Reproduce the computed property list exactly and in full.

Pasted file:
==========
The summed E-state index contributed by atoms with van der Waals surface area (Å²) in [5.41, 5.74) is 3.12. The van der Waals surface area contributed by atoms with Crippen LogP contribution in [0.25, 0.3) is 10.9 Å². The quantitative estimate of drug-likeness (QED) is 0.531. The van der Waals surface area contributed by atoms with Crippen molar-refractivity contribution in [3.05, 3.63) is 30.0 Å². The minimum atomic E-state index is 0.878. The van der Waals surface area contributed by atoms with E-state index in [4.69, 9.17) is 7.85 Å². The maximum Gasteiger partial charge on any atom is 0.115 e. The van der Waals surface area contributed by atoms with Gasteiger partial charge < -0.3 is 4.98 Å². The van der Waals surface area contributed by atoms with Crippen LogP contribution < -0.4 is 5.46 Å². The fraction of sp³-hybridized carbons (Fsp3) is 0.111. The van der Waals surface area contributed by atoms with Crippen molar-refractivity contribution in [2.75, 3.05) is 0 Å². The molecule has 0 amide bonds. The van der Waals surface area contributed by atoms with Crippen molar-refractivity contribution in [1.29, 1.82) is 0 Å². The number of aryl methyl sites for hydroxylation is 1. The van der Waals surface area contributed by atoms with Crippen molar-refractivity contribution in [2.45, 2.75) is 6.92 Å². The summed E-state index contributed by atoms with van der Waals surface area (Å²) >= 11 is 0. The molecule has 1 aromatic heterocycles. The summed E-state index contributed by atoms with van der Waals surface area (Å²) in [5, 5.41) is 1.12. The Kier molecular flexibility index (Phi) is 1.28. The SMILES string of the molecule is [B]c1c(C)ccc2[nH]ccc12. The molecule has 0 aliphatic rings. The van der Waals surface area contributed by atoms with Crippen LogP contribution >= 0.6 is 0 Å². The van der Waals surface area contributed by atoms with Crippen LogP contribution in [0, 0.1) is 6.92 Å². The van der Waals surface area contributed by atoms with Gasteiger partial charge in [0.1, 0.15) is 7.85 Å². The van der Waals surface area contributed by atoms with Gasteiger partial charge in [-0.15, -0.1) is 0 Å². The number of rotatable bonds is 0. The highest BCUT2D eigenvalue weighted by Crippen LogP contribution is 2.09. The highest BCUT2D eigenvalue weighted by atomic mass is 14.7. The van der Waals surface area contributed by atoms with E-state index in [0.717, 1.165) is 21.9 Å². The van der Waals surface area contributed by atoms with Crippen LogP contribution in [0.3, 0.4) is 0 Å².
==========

The summed E-state index contributed by atoms with van der Waals surface area (Å²) in [5.41, 5.74) is 3.12. The van der Waals surface area contributed by atoms with Crippen LogP contribution in [0.25, 0.3) is 10.9 Å². The quantitative estimate of drug-likeness (QED) is 0.531. The van der Waals surface area contributed by atoms with Crippen molar-refractivity contribution in [3.05, 3.63) is 30.0 Å². The minimum atomic E-state index is 0.878. The van der Waals surface area contributed by atoms with E-state index in [4.69, 9.17) is 7.85 Å². The maximum Gasteiger partial charge on any atom is 0.115 e. The van der Waals surface area contributed by atoms with Gasteiger partial charge < -0.3 is 4.98 Å². The van der Waals surface area contributed by atoms with Crippen LogP contribution < -0.4 is 5.46 Å². The fraction of sp³-hybridized carbons (Fsp3) is 0.111. The van der Waals surface area contributed by atoms with Crippen molar-refractivity contribution in [2.75, 3.05) is 0 Å². The molecule has 0 amide bonds. The van der Waals surface area contributed by atoms with Crippen molar-refractivity contribution in [1.29, 1.82) is 0 Å². The number of aryl methyl sites for hydroxylation is 1. The van der Waals surface area contributed by atoms with Crippen molar-refractivity contribution in [2.45, 2.75) is 6.92 Å². The summed E-state index contributed by atoms with van der Waals surface area (Å²) >= 11 is 0. The molecule has 1 aromatic heterocycles. The summed E-state index contributed by atoms with van der Waals surface area (Å²) in [5, 5.41) is 1.12. The Kier molecular flexibility index (Phi) is 1.28. The SMILES string of the molecule is [B]c1c(C)ccc2[nH]ccc12. The molecule has 0 aliphatic rings. The van der Waals surface area contributed by atoms with Crippen LogP contribution >= 0.6 is 0 Å². The van der Waals surface area contributed by atoms with Crippen LogP contribution in [0, 0.1) is 6.92 Å². The van der Waals surface area contributed by atoms with Gasteiger partial charge in [0.1, 0.15) is 7.85 Å². The van der Waals surface area contributed by atoms with Gasteiger partial charge in [-0.15, -0.1) is 0 Å². The number of rotatable bonds is 0. The highest BCUT2D eigenvalue weighted by Crippen LogP contribution is 2.09. The highest BCUT2D eigenvalue weighted by atomic mass is 14.7. The van der Waals surface area contributed by atoms with E-state index in [0.717, 1.165) is 21.9 Å². The van der Waals surface area contributed by atoms with Crippen LogP contribution in [0.3, 0.4) is 0 Å².